The British man who accidentally threw away a computer with 7,500 bitcoins on its hard drive has come up with a new plan to retrieve his lost coins from the city landfill. “We estimate there are between 300,000 – 400,000 tons of waste to look through,” he said.
Man on Mission to Retrieve 7,500 Lost Bitcoins
James Howells, an IT engineer who accidentally threw away the hard drive of an old computer containing 7,500 bitcoins back in 2013, has not given up his quest to retrieve his coins. The 35-year-old from the city of Newport in the U.K. has shared with The Sun publication his 12-month plan to search the city landfill using x-ray scanning devices and AI technology.
Noting that “This would be a proper search – not just somebody going in with a bucket and spade,” the British man affirmed:
We have a system with multiple conveyor-belts, x-ray scanning devices and an AI scanning device that would be trained to recognise items that are a similar size and density to the hard drive.
“This would be a delicate search because we wouldn’t want to damage the hard drive in the process – you can’t just use a claw grabber,” he emphasized. “We’ve spoken to excavation experts and proper engineers to make sure it was all being done correctly as well as in a way that was safe for the environment.”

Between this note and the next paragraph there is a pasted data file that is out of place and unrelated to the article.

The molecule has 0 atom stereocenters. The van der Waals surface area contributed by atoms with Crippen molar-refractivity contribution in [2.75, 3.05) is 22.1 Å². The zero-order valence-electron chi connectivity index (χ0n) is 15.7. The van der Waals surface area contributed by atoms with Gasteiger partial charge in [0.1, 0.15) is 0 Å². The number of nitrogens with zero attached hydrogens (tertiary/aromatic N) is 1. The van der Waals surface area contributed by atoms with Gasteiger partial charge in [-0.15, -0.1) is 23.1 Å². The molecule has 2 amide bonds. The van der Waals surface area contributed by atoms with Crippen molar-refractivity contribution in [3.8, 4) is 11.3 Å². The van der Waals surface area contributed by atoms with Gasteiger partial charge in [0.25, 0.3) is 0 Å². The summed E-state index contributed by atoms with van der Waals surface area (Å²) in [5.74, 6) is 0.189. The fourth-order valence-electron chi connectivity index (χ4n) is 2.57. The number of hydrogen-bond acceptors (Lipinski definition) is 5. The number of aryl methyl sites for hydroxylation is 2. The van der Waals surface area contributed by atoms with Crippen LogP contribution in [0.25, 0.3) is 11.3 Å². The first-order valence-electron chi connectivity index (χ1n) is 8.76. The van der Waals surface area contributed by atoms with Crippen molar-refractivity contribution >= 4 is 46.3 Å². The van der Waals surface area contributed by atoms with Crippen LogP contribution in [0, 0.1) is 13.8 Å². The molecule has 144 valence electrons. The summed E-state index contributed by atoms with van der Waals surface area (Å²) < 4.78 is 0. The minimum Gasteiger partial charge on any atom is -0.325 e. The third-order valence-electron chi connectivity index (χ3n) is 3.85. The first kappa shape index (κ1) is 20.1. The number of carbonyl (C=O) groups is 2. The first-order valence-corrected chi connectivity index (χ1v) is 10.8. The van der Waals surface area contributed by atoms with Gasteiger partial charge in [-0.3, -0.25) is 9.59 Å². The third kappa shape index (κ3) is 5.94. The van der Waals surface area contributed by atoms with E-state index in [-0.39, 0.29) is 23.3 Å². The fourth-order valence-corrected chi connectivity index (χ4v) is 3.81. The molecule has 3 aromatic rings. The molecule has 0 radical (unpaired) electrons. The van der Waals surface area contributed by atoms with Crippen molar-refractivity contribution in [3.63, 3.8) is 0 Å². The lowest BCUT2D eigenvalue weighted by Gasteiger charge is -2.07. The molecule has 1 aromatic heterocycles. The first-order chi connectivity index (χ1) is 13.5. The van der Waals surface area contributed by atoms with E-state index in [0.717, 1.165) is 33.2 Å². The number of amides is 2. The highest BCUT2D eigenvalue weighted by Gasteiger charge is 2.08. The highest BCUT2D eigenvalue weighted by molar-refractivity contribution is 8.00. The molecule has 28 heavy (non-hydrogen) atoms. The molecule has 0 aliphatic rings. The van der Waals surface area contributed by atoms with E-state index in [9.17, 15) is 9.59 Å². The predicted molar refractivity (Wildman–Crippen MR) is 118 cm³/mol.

Howells added that over the past four or five months, he had been “talking to some of the best data recovery experts in the world to make sure we can get it off the hard drive.”
The search will be costly but Howell said that his plan is backed by a very rich hedge fund willing to cover the cost of the search and the equipment involved in exchange for the lion’s share of his fortune.
Howells believes that his hard drive is in a 200-meter squared area and could be 15 meters deep based on aerial photographs of the site. The IT engineer said:
We estimate there is between 300,000 – 400,000 tonnes of waste to look through.
Despite having a plan, Howells said that the Newport City Council would not let him search the landfill, even after he offered them £55 million ($76 million).
The Newport City Council explained that “The cost of digging up the landfill, storing and treating the waste could run into millions of pounds – without any guarantee of either finding it or it still being in working order.” Moreover, the council stated that “excavation is not possible under our licensing permit and excavation itself would have a huge environmental impact on the surrounding area.”